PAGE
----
The centre-piece of this concert, the closing concert of the
First International Rostropovich Festival given in April 2010,
was Rachmaninoff's The Bells. Presiding was José Serebrier,
whose Russian roots are strong, and whose idiomatic conducting
of such music - for example his top class Glazunov symphony
cycle (Warner) - adds lustre to the enterprise. (Watch out also
for Serebrier's complete Glazunov concertos which is "in
the works" Ed.).
What's so consistently impressive about his account of the
Rachmaninoff is its marrying of architectural surety and consistently
fine vocal and instrumental contributions. Sometimes one has
one, but not the other. Here we have both. This applies equally
to the trio of soloists, Lyubov Petrova, Andrei Popov and Sergei
Leiferkus, and indeed to the engineering which captures the
full sound spectrum with commendable fidelity and no loss of
focus. The audience is also very quiet. Critics often remark
on this fact, as if puzzling to themselves whether so many patching
sessions have taken place that the original concert has been
entirely effaced. Here it seems not, and once can well believe
it given the conductor's methodical and eloquent control throughout.
The pacing of The Bells is notably successful. Serebrier is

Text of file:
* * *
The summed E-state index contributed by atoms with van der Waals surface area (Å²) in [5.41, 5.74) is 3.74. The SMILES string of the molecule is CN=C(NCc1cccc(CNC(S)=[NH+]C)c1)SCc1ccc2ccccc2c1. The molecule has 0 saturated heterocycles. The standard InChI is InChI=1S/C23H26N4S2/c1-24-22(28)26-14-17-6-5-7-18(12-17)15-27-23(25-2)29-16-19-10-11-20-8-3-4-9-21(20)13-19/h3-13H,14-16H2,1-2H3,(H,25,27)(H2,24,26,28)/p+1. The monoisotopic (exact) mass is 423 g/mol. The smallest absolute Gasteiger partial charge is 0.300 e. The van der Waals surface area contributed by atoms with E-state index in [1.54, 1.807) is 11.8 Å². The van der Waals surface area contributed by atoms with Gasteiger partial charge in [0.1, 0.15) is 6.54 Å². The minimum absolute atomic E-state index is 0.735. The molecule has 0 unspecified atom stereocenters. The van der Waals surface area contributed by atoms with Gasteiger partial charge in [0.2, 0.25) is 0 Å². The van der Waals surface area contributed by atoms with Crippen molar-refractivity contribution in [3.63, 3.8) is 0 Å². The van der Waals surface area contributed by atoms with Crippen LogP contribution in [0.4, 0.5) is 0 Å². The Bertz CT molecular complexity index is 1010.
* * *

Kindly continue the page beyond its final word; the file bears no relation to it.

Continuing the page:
a good deal tauter than, say, Svetlanov who preferred to locate
a greater weight in the two Lento movements, the first in particular,
which he drew out to its full expressive capacity. It is a perfectly
acceptable view, though I suspect many listeners will prefer
the greater sense of movement Serebrier unleashes, the better
to proportion the work more securely. He takes a very similar
tempo as Svetlanov in the Scherzo but Serebrier's account is
better balanced and recorded than the rival Russian account.
The rest of the concert is equally desirable. It began with
a sparkling performance of Shostakovich's Festive Overture,
a compound here of brio, brilliance and surefooted musical good
sense, and avoiding pot-boiling pitfalls. Glazunov's Chant du
ménestrel, with cellist Wen-Sinn Yang, receives a warm
and thoughtful reading, with fine wind statements into the bargain.
We also have Stokowski's bold and powerful orchestration of
the Entr'acte from Act IV of Mussorgsky's Khovanschina, the
glistening power of which elicits a chorus of 'bravos' from
the audience. And to close we have the conductor's own impressive
orchestration of Rachmaninoff's Vocalise, written for, and unveiled
at, the commemorative event.
There are no texts for The Bells, though I daresay this will
not debar many from acquiring this superb performance. In fact,
the whole concert is a success from beginning to end - interpretatively,
sonically and programmatically.